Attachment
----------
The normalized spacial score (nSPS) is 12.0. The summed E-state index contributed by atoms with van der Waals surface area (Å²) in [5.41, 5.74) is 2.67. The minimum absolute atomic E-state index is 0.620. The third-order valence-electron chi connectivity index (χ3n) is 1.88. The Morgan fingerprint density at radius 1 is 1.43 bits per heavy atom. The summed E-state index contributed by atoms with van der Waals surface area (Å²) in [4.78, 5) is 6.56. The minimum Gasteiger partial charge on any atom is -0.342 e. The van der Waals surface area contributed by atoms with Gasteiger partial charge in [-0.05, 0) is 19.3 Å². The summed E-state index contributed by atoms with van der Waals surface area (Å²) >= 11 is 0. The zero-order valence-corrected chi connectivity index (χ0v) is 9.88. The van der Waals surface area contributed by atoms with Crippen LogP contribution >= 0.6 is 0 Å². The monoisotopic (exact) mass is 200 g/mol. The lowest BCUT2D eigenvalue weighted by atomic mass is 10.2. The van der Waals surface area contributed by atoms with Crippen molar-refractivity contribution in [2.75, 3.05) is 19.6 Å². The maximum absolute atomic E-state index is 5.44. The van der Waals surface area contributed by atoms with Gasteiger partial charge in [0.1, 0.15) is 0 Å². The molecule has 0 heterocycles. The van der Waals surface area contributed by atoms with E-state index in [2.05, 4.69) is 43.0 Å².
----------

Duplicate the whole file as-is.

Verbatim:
The normalized spacial score (nSPS) is 12.0. The summed E-state index contributed by atoms with van der Waals surface area (Å²) in [5.41, 5.74) is 2.67. The minimum absolute atomic E-state index is 0.620. The third-order valence-electron chi connectivity index (χ3n) is 1.88. The Morgan fingerprint density at radius 1 is 1.43 bits per heavy atom. The summed E-state index contributed by atoms with van der Waals surface area (Å²) in [4.78, 5) is 6.56. The minimum Gasteiger partial charge on any atom is -0.342 e. The van der Waals surface area contributed by atoms with Gasteiger partial charge in [-0.05, 0) is 19.3 Å². The summed E-state index contributed by atoms with van der Waals surface area (Å²) >= 11 is 0. The zero-order valence-corrected chi connectivity index (χ0v) is 9.88. The van der Waals surface area contributed by atoms with Crippen LogP contribution >= 0.6 is 0 Å². The monoisotopic (exact) mass is 200 g/mol. The lowest BCUT2D eigenvalue weighted by atomic mass is 10.2. The van der Waals surface area contributed by atoms with Crippen molar-refractivity contribution in [2.75, 3.05) is 19.6 Å². The maximum absolute atomic E-state index is 5.44. The van der Waals surface area contributed by atoms with Gasteiger partial charge in [0.1, 0.15) is 0 Å². The molecule has 0 heterocycles. The van der Waals surface area contributed by atoms with E-state index in [2.05, 4.69) is 43.0 Å².